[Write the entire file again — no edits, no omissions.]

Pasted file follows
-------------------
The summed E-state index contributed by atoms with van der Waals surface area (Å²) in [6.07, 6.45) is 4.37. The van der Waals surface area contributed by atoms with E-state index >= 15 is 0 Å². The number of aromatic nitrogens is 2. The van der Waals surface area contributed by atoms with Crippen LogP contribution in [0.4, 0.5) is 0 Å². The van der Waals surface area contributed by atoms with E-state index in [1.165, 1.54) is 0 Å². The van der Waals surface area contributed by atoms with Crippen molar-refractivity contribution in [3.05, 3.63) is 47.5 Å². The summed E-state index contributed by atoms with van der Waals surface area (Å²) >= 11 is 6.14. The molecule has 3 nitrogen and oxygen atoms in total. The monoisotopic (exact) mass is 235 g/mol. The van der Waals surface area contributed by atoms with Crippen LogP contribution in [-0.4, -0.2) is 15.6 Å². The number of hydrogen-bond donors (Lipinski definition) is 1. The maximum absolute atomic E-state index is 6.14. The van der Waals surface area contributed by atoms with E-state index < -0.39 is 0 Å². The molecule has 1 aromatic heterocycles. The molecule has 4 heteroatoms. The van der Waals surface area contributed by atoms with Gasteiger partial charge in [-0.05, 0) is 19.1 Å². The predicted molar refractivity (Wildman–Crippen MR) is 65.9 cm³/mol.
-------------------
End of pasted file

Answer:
The summed E-state index contributed by atoms with van der Waals surface area (Å²) in [6.07, 6.45) is 4.37. The van der Waals surface area contributed by atoms with E-state index >= 15 is 0 Å². The number of aromatic nitrogens is 2. The van der Waals surface area contributed by atoms with Crippen LogP contribution in [0.4, 0.5) is 0 Å². The van der Waals surface area contributed by atoms with E-state index in [1.165, 1.54) is 0 Å². The van der Waals surface area contributed by atoms with Crippen molar-refractivity contribution in [3.05, 3.63) is 47.5 Å². The summed E-state index contributed by atoms with van der Waals surface area (Å²) >= 11 is 6.14. The molecule has 3 nitrogen and oxygen atoms in total. The monoisotopic (exact) mass is 235 g/mol. The van der Waals surface area contributed by atoms with Crippen LogP contribution in [-0.4, -0.2) is 15.6 Å². The number of hydrogen-bond donors (Lipinski definition) is 1. The maximum absolute atomic E-state index is 6.14. The van der Waals surface area contributed by atoms with E-state index < -0.39 is 0 Å². The molecule has 1 aromatic heterocycles. The molecule has 4 heteroatoms. The van der Waals surface area contributed by atoms with Gasteiger partial charge in [-0.05, 0) is 19.1 Å². The predicted molar refractivity (Wildman–Crippen MR) is 65.9 cm³/mol.